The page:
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Rock Star Bobby Fuller’s Death Is Still a Mystery to Family

July 17, 1986 GMT

EL PASO, Texas (AP) _ Bobby Fuller had wowed them with his hit song, ″I Fought the Law.″ His career was about to take off and there was nowhere to go but up.

Instead, Fuller died 20 years ago Friday at the age of 23 while sniffing gasoline fumes to get high. His family says it still regards the death as mysterious.

He was found July 18, 1966, in a car near the Los Angeles apartment he shared with his brother, Randy. A can of gasoline and a rubber hose were found on the floorboard next to his body and police thought he had been getting high on fumes and had overdosed.

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His death certificate said Fuller died of asphyxia due to inhalation of gasoline, but his brother thinks he was murdered because of possible dealings with the underworld.

″My brother couldn’t stand the smell of gasoline,″ said Randy Fuller, who played bass in his brother’s band, the Bobby Fuller Four, and lives in Colton, Calif. ″It was poured on him. What they were going to do was burn him. Maybe they were interrupted by my mother.″

Lorraine Fuller, 76, was staying with her two sons on one of her many visits from El Paso. She was the first to see Bobby in the front seat of the family Oldsmobile.

″I found him in the car, stretched out on the seat. He looked like someone had beaten him a little bit,″ she said.

She and Randy said Bobby drank only moderately and did not use drugs.

″One time some of us were getting high on gasoline and Bobby saw us,″ Randy said. ″He said, ’Don’t do that; that’s got lead and it’ll kill you.‴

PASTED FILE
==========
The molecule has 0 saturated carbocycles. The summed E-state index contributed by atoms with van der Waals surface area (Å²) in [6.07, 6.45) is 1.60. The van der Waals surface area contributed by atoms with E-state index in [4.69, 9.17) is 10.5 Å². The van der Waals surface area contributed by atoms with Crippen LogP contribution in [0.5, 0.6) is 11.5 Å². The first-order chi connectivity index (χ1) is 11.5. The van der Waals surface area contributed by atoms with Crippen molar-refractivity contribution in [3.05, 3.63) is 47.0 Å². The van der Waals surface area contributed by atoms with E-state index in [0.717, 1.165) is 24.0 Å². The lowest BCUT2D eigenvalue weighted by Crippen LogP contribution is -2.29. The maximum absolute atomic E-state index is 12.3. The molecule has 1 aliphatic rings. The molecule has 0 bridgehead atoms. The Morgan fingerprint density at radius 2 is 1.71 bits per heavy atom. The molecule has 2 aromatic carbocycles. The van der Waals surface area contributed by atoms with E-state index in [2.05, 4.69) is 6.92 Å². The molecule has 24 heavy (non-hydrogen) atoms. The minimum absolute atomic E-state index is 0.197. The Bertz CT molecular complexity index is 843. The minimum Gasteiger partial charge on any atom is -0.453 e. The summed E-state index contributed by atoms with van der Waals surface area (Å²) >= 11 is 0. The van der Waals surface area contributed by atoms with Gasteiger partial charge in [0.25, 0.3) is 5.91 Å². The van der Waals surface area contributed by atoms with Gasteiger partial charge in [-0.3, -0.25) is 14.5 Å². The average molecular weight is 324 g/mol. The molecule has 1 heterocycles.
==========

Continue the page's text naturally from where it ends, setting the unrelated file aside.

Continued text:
Robert Fuller was born Oct. 22, 1942, in Goose Creek, Texas, just outside Houston. Randall Fuller was born 15 months after Bobby and the family moved to Salt Lake City.

Fuller loved music. He started piano lessons when he was 5 and his father, Lawson, bought him his first set of drums when he was about 13. ″He loved Buddy Holly. That was his first idol,″ Mrs. Fuller said.

In 1956, the Fullers moved to El Paso and the boys played in the school band, Bobby on drums and Randy on trombone. He joined a band called the Royal Lancers in 1959. He later switched from drums to guitar and formed several bands.

″I don’t know if it was fame he was after,″ said Mrs. Fuller. ″He just wanted to play his music.″

But while Fuller was good with a melody, he needed help with lyrics. He got that from Mary Stone, mother of the band’s former manager, Rick Stone. The collaboration produced Fuller’s first single in 1961, ″You’re in Love.″

″I Fought the Law,″ written by Sonny Curtis, a former member of the Crickets, became Fuller’s first big rock ‘n’ roll hit.

In 1964, Fuller was in Los Angeles with Randy on bass, Jim Reese on guitar and Dwayne Quirico, who preceded Dalton Powell, on drums as the Bobby Fuller Four. Bob Keane of Del Fi Records signed them on and put out their first LP, ″King of the Wheels.″

Fuller wrote the title song of the album, which also included a new version of ″I Fought the Law.″ He also wrote ″Let Her Dance,″ which got the group on the regional charts and on such TV shows as ″Hullabaloo″ and ″Shindig.″

By 1966, ″I Fought the Law″ had made it to No. 4. After a brief engagement in San Francisco, the group returned to Los Angeles for a one-week vacation.

On the night of July 17, Bobby Fuller was with his mother, Randy and some of their friends at the Los Angeles apartment. He drank a few beers, watched television and played his guitar. Then he left.

″Probably to get a bite to eat - he often did that,″ his mother said.

The next morning Fuller failed to show up at the recording studio. Mrs. Fuller went out to get the mail and saw the Oldsmobile. Fuller was buried in a Hollywood cemetery that week.